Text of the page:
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Oldest Pathology in Tetrapod Bone and Origin of Terrestrial Vertebrates + Ophiacodon growth

Ben Creisler

New in PLoS ONE:

Peter J. Bishop , Christopher W. Walmsley, Matthew J. Phillips ,
Michelle R. Quayle, Catherine A. Boisvert , Colin R. McHenry  (2015)
Oldest Pathology in a Tetrapod Bone Illuminates the Origin of
Terrestrial Vertebrates.
PLoS ONE 10(5): e0125723.

The origin of terrestrial tetrapods was a key event in vertebrate
evolution, yet how and when it occurred remains obscure, due to scarce
fossil evidence. Here, we show that the study of palaeopathologies,
such as broken and healed bones, can help elucidate poorly understood
behavioural transitions such as this. Using high-resolution finite
element analysis, we demonstrate that the oldest known broken tetrapod
bone, a radius of the primitive stem tetrapod Ossinodus pueri from the
mid-Viséan (333 million years ago) of Australia, fractured under a
high-force, impact-type loading scenario. The nature of the fracture
suggests that it most plausibly occurred during a fall on land.
Augmenting this are new osteological observations, including a
preferred directionality to the trabecular architecture of cancellous
bone. Together, these results suggest that Ossinodus, one of the first
large (>2m length) tetrapods, spent a significant proportion of its
life on land. Our findings have important implications for
understanding the temporal, biogeographical and physiological contexts
under which terrestriality in vertebrates evolved. They push the date
for the origin of terrestrial tetrapods further back into the
Carboniferous by at least two million years. Moreover, they raise the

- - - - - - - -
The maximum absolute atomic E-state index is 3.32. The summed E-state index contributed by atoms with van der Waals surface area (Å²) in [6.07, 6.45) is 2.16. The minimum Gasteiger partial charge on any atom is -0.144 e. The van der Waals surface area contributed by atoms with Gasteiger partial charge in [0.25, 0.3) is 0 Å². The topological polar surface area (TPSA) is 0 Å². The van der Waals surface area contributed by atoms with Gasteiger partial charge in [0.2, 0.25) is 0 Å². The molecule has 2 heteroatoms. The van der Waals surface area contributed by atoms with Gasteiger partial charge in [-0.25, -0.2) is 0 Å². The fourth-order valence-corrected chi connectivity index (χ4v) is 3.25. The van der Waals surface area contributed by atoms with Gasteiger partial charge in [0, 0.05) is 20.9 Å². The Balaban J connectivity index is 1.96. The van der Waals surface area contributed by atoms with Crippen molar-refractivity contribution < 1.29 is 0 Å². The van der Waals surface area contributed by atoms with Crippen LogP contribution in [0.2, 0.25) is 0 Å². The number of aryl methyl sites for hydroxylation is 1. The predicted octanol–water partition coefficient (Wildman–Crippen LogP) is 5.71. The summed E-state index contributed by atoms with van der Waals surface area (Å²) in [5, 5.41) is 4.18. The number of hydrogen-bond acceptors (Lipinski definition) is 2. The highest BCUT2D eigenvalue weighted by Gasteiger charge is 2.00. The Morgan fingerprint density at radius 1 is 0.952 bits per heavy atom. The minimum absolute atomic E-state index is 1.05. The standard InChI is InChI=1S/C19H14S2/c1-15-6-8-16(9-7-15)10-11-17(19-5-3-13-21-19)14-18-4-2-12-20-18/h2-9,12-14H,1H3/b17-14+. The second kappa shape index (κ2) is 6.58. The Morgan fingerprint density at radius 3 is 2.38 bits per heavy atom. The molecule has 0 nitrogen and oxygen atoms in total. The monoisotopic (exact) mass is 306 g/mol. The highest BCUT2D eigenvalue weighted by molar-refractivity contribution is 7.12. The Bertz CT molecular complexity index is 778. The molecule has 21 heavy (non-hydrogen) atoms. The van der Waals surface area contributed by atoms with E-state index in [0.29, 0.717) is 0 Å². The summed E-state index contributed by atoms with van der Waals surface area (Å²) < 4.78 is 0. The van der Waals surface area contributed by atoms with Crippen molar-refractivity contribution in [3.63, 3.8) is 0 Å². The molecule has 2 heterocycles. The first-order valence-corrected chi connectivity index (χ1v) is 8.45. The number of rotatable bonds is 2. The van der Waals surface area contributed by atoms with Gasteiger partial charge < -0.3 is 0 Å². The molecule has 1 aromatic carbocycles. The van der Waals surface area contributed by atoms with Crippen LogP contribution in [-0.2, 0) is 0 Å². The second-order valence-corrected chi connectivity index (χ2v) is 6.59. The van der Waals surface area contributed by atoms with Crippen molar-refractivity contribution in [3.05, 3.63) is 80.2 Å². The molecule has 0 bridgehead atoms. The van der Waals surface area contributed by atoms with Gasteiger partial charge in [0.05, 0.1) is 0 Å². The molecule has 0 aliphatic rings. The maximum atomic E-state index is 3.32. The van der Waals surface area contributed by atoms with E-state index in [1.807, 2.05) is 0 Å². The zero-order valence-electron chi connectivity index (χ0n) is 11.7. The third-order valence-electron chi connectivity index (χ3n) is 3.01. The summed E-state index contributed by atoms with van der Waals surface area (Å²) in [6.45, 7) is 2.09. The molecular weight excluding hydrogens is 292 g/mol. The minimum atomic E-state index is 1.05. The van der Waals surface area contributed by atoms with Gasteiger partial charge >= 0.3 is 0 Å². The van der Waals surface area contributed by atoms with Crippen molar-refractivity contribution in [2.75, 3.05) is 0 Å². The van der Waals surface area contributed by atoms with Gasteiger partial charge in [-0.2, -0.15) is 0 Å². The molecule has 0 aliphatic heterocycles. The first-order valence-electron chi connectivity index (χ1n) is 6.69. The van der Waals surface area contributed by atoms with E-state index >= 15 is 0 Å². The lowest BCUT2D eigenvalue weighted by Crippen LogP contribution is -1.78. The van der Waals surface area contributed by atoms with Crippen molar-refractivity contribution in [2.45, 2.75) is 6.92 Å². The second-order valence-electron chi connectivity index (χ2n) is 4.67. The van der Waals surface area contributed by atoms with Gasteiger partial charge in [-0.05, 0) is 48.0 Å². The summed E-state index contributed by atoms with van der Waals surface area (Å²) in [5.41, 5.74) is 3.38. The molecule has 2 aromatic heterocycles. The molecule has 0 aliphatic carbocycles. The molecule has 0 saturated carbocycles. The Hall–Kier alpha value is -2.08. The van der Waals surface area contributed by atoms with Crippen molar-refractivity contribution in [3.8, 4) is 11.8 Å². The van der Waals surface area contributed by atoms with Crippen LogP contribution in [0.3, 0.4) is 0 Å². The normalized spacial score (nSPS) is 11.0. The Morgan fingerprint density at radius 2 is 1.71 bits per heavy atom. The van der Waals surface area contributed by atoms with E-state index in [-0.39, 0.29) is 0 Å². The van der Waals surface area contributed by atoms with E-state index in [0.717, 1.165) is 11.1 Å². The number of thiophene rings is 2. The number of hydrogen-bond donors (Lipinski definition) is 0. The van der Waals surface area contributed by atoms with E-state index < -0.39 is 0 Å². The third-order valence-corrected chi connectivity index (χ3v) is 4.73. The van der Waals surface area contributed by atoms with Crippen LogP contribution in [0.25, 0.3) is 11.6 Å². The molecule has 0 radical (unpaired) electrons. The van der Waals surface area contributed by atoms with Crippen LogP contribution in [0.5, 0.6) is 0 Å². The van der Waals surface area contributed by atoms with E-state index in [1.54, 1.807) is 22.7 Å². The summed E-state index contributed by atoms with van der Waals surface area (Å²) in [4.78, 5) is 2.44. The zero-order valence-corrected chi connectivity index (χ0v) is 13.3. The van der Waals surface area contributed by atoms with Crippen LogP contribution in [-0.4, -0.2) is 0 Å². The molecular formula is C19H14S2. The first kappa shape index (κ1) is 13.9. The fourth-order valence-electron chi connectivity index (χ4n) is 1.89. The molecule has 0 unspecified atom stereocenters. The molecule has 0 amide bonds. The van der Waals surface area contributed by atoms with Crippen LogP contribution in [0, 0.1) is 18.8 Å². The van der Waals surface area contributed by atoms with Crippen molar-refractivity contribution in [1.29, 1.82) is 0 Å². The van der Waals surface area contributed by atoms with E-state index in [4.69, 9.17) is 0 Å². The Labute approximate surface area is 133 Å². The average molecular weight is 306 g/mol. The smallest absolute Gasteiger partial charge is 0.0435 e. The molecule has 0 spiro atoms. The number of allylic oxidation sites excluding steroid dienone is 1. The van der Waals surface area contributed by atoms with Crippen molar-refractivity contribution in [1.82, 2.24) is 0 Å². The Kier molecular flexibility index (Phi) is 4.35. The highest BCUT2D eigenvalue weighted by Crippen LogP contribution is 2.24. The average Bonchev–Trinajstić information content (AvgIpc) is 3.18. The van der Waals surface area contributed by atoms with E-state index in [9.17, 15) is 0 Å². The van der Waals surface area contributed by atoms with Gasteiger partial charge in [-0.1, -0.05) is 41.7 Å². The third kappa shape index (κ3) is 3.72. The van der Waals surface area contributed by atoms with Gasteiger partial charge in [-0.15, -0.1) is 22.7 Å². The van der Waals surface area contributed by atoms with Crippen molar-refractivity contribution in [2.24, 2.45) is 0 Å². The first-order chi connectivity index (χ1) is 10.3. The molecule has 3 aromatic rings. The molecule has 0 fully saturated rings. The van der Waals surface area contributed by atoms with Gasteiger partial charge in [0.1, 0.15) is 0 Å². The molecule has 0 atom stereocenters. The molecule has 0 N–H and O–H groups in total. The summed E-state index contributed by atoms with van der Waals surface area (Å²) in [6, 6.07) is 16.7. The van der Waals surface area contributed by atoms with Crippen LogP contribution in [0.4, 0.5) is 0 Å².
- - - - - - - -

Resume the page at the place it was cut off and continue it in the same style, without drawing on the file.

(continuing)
possibility that terrestriality in vertebrates first evolved in large
tetrapods in Gondwana rather than in small European forms, warranting
a re-evaluation of this important evolutionary event.


Preprint paper in PeerJ:

Christen Shelton & P. Martin Sander (2015)
Ophiacodon long bone histology: the earliest occurrence of FLB in the
mammalian stem lineage.
PeerJ PrePrints 3:e1262
doi: https://dx.doi.org/10.7287/peerj.preprints.1027v1

The origin of mammalian endothermy has long been held to reside within
the early therapsid groups. However, shared histological
characteristics have been observed in the bone matrix and vascularity
between Ophiacodontidae and the later therapsids (Synapsida).
Historically, this coincidence has been explained as simply a
reflection of the presumed aquatic lifestyle of Ophiacodon or even a
sign of immaturity. Here we show, by histologically sampling an
ontogenetic series of Ophiacodon humeri, as well as additional
material, the existence of true fibrolamellar bone in the postcranial
bones of a member of ‘Pelycosauria’. Our findings have reaffirmed what
previous studies first described as fast growing tissue, and by proxy,
have disproven that the highly vascularized cortex is simply a
reflection of young age. This tissue demonstrates the classic
histological characteristics of true fibrolamellar bone (FLB). The
cortex consists of primary osteons in a woven bone matrix and remains
highly vascularized throughout ontogeny providing evidence to fast
skeletal growth. Overall, the FLB tissue we have described in
Ophiacodon is more derived or “mammal-like” in terms of the osteonal
development, bone matrix, and skeletal growth then what has been
described thus far for any other pelycosaur taxa. Ophioacodon bone
histology does not show well-developed Haversian tissue. With regards
to the histological record, our results remain inconclusive as to the
preferred ecology of Ophiacodon, but support the growing evidence for
an aquatic lifestyle. Our findings have set the evolutionary origins
of modern mammalian endothermy and high skeletal growth rates back
approximately 20 M.Y. to the Early Permian, and by phylogenetic
extension perhaps the Late Carboniferous.